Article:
In Google Trends, if you search for people’s interest over time in SCORM, the results do not look so promising. SCORM is fading out, and it is evident in the falling interest of people. So what has gone wrong? Why is SCORM, a gold standard for eLearning industry, facing this decline?
A Quick Recap on Shareable Content Object Reference Model (SCORM)
SCORM stands for Shareable Content Object Reference Model. It is a collection of standards and specifications that define how your course content interacts with your learning management system. In a nutshell, if your content and LMS are SCORM compliant, your LMS will be able to track the consumption of your course content. Also, SCORM compliance on both sides (content and delivery) makes the eLearning content portable, reusable and durable. As an analogy, think of your content as a “DVD”, the LMS as a “DVD player” and imagine the difficulties you would have to face if the DVD worked with just a selected type of players!
What Went Wrong?
Developed by Advanced Distributed Learning (ADL), an initiative by the Office of the US Secretary of Defense, the first version of SCORM (SCORM 1.2) soon became the industry standard in education technology. Since then, although many advanced versions of SCORM have been released in the market to improve its features, its popularity has seen a drop. What are the reasons behind this? Let’s take a look:
The first step in setting up an eLearning course is creating your course content. With SCORM, this process becomes costly and difficult. SCORM content is designed in SCORM authoring tools (an additional step for the users) that give you a .zip file as an output, and this .zip file is then uploaded in the LMS. SCORM content authoring tools are not light on your pocket – Adobe Captivate currently costs around $1099 and Articulate Storyline 2 charges $999 for a single user license.
SCORM content is published in Flash which doesn’t work well with iOS devices. Authoring tools provide an HTML5 output option, but the content package can be buggy. Creating rich media, video-based courses, interactive quizzes, etc. is challenging in the current SCORM authoring tools. The SCORM packages created from these tools are cumbersome and manually uploading them is a drag. Also, the course setting activities should be carried out in off-peak hours otherwise existing users may face problems in accessing your LMS. Course settings modifications lead to direct impact on structure, configuration and accessibility of the course. Therefore, simultaneous access by learners while the settings are being modified is not advised.
SCORM was developed in the late 1990s. Since then, advanced smartphones have become mainstream, gamification is on the rise, and cloud computing is rapidly becoming a norm. SCORM solved a burning problem of its time – interoperability of different content objects and systems, but new technologies have brought a different set of expectations. In the earlier section, we saw how difficult it is to create SCORM-compliant courses with rich media. More and more people are accessing online content on smartphones now, and SCORM’s incompatibility with mobile devices doesn’t fit into the consumption patterns of today’s learners.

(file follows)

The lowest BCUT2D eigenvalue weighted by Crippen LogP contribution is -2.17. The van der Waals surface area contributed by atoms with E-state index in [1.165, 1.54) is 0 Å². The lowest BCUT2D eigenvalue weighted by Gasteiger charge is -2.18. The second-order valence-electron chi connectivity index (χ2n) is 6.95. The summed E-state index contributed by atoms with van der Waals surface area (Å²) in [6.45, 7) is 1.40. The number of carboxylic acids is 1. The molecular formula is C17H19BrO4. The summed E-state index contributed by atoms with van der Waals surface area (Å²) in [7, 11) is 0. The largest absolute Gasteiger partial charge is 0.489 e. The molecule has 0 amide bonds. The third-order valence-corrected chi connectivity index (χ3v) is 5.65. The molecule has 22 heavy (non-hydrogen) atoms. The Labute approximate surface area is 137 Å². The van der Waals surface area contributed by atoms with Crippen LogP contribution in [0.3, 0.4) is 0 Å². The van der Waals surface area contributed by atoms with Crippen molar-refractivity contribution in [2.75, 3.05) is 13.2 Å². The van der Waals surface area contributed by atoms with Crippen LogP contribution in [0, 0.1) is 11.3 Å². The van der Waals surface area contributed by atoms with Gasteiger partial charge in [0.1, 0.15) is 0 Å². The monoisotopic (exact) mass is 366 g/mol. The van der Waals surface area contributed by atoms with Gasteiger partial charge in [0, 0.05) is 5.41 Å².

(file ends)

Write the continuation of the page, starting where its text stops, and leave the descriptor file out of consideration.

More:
SCORM is complex, and that’s no understatement. The process of creating and delivering SCORM content is slow, clunky, complicated and incomplete. If you spot even a minor error in your course content, it can’t be edited there and then. You will have re-deploy the entire package to correct that error that also requires an in-depth understanding of the software.
Also, when the user launches a course on SCORM, another iframe or pop up window opens up which maintains connectivity with the SCORM servers. Online courses now need to be compatible with mobile phones and opening a SCORM course is very difficult. This iframe needs to be kept open until the time the user ends the session.
It is imperative that user data be analyzed to figure out where are learners spending most of their time on the internet. SCORM’s capability lies in tracking pages where the customer has completed a course and has closed the browser. In case the learner forgets to close the browser or if the session times out, or there is a loss of internet connectivity, (among many other reasons) then SCORM will not be able to count the user session.
SCORM limits tracking within its framework which leads to a loss of valuable data which maps users learning over the internet. For example, learning would include watching a YouTube video to make a mince pie or Googling the meaning of a word. Thus analytics on learner behavior will be limited on the SCORM and give an incomplete picture of user behavior. Trainers may be unable to apply learnings to future course design.
What Lies Ahead?
SCORM, even though in use, is on its way out. Some reasons are listed above to corroborate this statement. But who or what is pushing for a change? Newer technology and learner objectives from the online course are two significant factors. Technology changes such as cloud computing, gamification are trends that have made the user experience so much better and simpler. Learner objectives – personalized courses which are bite-sized for easy understanding are required for the busy learner. The world is steadily shifting to secure technology to make delivering online courses effortless.